For the record, I slipped on the ice at around 6:30 in the morning.  I went into surgery at 5 pm.  That was nearly 12 hours I spent lying in bed and hooked up to an IV with D5W and morphine and hitting that button like a mad mofo because ten minutes I had to wait between doses of morphine was too long.   The shot of morphine didn’t last ten minutes.  I was not allowed anything to eat or drink.  My mouth was dry and all I was allowed to do was to swab it with a sponge dipped in water.

The time between being taken down to the OR and having my surgery was a fog because they took away my morphine drip and I went back into that fuzzy place in my head to not feel the pain, but I have a vague recollection of feeling nauseous because I hadn’t eaten since the previous day.  They wheeled me in and the last thing I remember is an oxygen mask going over my face.

The next thing I knew, I was waking up in the recovery room.  I was loopy and unfocused and mentally fighting off the last of the anesthesia to get my bearings.  Moments of clarity were fleeting.  It was during one brief moment of clarity when I noticed that I was hooked up to a bag of ringer’s lactate.

I took a cell phone picture of one of my x-rays during a follow up visit with the doctor. This was taken about a month after the accident. The screw in my elbow is the one I just had removed on Jan. 6th, 2012.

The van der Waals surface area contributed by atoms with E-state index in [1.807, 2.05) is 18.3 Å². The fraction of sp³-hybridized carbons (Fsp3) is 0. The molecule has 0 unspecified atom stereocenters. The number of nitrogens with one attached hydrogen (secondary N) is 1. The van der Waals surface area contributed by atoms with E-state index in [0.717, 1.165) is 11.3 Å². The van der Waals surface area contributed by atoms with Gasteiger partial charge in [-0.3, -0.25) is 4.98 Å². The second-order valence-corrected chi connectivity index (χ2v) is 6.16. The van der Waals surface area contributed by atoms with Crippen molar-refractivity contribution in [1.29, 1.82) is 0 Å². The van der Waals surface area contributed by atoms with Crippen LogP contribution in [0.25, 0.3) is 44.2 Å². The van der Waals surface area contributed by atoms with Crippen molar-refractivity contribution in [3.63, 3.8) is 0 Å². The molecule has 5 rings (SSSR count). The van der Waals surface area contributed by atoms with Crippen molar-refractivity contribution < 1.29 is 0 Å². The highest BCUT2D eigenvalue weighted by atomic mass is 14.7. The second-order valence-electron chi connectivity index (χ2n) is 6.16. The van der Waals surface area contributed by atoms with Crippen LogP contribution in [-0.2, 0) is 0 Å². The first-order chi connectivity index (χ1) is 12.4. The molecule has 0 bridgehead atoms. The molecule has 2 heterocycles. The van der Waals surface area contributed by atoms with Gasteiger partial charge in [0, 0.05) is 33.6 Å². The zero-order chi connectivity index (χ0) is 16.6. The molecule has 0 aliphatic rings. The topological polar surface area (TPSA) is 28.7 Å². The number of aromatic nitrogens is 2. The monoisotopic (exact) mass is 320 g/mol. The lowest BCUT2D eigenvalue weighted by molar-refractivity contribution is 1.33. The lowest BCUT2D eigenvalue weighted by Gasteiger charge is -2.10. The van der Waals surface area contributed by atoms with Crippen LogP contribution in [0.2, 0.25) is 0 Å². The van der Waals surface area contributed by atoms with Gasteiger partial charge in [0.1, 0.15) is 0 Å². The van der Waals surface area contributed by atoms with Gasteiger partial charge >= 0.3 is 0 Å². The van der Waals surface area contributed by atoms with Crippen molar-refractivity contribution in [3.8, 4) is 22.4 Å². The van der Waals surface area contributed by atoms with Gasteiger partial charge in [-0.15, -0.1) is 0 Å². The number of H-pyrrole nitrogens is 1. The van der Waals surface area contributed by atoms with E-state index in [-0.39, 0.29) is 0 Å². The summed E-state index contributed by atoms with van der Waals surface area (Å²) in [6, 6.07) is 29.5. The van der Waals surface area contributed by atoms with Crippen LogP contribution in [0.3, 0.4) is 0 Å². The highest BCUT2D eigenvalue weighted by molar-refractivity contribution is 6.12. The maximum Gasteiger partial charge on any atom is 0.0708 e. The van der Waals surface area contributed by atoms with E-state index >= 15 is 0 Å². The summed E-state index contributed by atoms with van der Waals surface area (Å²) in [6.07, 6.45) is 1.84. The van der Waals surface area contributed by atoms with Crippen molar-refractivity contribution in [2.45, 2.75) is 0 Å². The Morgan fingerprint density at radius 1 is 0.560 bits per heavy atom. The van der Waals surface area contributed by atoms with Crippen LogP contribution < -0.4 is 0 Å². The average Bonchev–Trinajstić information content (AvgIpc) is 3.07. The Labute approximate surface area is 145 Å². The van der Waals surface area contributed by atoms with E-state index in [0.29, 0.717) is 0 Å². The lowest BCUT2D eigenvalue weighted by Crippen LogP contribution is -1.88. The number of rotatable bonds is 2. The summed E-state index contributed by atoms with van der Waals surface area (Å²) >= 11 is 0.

My nerdgasm was there.  It may have been dulled by every substance I was currently doped up on, but it was there.

When I was alert enough and deemed fit, I was taken back to my room where I noticed two things.  The first was that it was now 8 in the evening.  Three hours had passed.  The second was that my husband was sitting in my room…watching Emergency!

It seems that when I was under the knife getting my arm fixed, he ran home to get one of our box sets.  The TV in my room also had a built in DVD player.

I went home the next day.  For the next two weeks, I was in a splint cast and as the pain lessened enough for me to stop taking hydrocodone every four hours and my mind cleared, I thought back to those multiple nerdgasms and felt more than a little embarrassed.  Here I was, a 41 year old woman, and mentally acting like a  thirteen year old girl at a Justin Bieber concert.  Over medical terminology and equipment, no less7.